Rep. Mike Shirkey
“We know, and the people here in Michigan know, that marijuana prohibition is not working,” Rep. Irwin said today during a press conference at the state Capitol, where he was joined by the bill’s Republican co-sponsors, Rep. Mike Shirkey (R-Clarklake) and Rep. Mike Callton (R-Nashville).
“This is the right time to have this debate in Michigan,” said Rep. Shirkey. “We’re using a lot of money, energy and resources in Michigan and across the nation to accomplish something we’ve failed at.”
If you live in Michigan, please ask your legislators to support marijuana decriminalization!
In a 7-2 vote on Tuesday, the Supreme Court ruled that deportation is not mandatory if a legal immigrant is convicted of possessing a small amount of marijuana.
The ruling was in response to Moncrieffe v. Holder. Immigration officials automatically deported Adrian Moncrieffe, a Jamaican citizen who has lived in the United States since he was three years old, after he was convicted under Georgia law for possession and intent to distribute 1.3 grams of marijuana.
“Justice Sonia Sotomayor wrote on behalf of the majority that a conviction for marijuana possession does not rise to the level of an aggravated felony if it is a small amount and the defendant was not being paid for it,” reported Reuters.
Moncrieffe could still face deportation, but Tuesday’s ruling means that he and others like him can contest the decision in further immigration proceedings.
Rep. Steve Cohen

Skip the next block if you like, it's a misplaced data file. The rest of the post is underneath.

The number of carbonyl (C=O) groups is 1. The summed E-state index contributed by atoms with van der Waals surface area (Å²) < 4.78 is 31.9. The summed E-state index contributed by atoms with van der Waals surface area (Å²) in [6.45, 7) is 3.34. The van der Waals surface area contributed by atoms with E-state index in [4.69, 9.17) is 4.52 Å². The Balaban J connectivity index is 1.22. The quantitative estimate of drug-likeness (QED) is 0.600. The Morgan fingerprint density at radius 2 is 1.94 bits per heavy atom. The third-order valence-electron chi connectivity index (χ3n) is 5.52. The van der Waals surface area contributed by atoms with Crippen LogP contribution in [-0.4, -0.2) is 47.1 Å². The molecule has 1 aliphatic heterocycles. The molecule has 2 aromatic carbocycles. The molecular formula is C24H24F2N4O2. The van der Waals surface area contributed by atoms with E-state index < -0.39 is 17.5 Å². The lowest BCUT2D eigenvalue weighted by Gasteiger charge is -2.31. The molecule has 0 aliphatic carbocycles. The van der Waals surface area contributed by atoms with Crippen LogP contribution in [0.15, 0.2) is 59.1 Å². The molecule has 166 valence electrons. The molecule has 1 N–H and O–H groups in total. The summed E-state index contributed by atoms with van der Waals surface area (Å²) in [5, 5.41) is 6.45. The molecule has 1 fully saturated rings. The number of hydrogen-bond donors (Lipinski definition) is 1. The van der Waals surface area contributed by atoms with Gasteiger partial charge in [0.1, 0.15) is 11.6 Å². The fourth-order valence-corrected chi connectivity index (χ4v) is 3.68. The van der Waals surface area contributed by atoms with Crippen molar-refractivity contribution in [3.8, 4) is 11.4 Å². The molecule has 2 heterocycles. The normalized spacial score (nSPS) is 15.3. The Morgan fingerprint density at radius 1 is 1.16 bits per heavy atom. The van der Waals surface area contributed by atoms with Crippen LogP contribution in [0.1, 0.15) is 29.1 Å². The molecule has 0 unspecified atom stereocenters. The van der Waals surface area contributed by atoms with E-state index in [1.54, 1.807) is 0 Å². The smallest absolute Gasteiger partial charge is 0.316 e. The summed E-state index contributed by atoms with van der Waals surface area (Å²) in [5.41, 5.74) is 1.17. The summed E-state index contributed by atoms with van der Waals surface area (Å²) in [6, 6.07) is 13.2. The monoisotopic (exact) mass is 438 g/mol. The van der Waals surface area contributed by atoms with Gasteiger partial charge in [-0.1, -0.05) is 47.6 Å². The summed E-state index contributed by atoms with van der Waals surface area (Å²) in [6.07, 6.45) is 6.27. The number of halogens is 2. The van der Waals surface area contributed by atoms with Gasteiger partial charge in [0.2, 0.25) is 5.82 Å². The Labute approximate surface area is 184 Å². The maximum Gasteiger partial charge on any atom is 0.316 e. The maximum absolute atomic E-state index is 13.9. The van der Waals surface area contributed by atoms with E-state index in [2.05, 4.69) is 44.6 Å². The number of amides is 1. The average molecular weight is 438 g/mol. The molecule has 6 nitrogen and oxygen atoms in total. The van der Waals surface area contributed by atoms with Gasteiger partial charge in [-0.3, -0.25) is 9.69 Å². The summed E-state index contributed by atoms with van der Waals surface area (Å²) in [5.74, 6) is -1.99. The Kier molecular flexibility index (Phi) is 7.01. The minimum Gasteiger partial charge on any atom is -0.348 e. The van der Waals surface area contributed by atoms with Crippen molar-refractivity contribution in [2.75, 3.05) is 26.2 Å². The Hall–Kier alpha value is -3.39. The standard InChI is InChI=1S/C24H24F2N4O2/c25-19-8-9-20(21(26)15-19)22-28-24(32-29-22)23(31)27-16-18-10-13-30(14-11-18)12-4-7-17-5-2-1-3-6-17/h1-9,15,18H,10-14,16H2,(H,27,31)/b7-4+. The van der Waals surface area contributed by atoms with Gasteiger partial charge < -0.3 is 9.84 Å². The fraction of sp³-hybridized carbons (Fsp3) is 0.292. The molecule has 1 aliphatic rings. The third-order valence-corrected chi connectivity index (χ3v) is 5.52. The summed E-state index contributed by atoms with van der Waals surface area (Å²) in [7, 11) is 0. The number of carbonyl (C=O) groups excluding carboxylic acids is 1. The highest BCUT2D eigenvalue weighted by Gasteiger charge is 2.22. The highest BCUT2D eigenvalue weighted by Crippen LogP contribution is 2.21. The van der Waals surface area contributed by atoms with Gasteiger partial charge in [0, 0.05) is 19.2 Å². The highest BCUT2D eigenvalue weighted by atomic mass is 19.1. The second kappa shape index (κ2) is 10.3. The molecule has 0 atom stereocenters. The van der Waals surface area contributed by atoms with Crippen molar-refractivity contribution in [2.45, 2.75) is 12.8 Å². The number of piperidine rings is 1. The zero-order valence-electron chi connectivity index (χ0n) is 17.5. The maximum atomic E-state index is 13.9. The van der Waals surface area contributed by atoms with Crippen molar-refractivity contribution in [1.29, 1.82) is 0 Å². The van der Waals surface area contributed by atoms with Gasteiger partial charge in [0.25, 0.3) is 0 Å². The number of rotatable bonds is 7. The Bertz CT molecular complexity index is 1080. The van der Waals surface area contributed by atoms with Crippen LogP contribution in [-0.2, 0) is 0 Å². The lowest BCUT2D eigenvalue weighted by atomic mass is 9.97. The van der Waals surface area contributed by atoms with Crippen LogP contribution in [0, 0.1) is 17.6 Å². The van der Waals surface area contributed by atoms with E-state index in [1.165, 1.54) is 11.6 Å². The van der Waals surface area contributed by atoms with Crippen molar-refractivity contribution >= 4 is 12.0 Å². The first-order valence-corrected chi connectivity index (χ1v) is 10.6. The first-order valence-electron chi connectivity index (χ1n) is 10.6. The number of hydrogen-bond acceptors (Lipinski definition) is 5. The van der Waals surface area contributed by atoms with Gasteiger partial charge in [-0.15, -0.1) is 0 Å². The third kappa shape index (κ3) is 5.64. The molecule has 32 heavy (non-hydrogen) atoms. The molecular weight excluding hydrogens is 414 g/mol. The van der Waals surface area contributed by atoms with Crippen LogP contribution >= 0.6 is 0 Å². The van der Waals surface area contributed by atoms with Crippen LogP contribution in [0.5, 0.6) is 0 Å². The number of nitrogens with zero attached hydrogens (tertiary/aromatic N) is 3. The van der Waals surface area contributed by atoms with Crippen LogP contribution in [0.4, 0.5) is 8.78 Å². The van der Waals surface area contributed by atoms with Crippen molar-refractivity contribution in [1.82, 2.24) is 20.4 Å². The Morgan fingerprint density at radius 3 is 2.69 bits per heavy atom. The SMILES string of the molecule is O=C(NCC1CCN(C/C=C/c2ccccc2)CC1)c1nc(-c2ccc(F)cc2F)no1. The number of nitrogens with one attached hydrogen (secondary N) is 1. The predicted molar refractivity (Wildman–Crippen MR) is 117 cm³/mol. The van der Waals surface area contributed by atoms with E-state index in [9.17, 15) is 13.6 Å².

More and more states, in conflict with federal policy, are permitting the use of medical marijuana and decriminalizing its recreational use. In order to examine this unnecessary conflict as well as the current federal policy’s broad impacts, Congressman Steve Cohen (D-TN) introduced legislation last week to create a National Commission on Federal Marijuana Policy.
“[I]t’s important that we understand the impact of current federal policy and address the conflict with those state laws that allow for medicinal or personal use of marijuana,” said Congressman Cohen. “This conflict is only going to continue to grow…we must provide certainty to the millions of individuals and businesses that remain caught in a web of incompatible laws. “
Congressman Cohen is optimistic that a national commission would provide the government with the tools necessary to create sensible policy.
A similar commission was created in 1971. Released two years later, the “National Commission on Marihuana and Drug Abuse,” which was led by former Pennsylvania Governor Raymond P. Shafer, called for the decriminalization of marijuana.
The Shafer Commission’s recommendations were disregarded and the War on Drugs nonsensically expanded. As a result, countless responsible marijuana users have been saddled with criminal records, nonviolent offenders have been crammed into our overcrowded prisons, and taxpayer dollars and law enforcement resources continue to be wasted in the attempt to impose failed marijuana policies.
The majority of Americans believe marijuana should be taxed and regulated like alcohol. Forty years of ignorance is enough; it’s time to re-evaluate federal policy.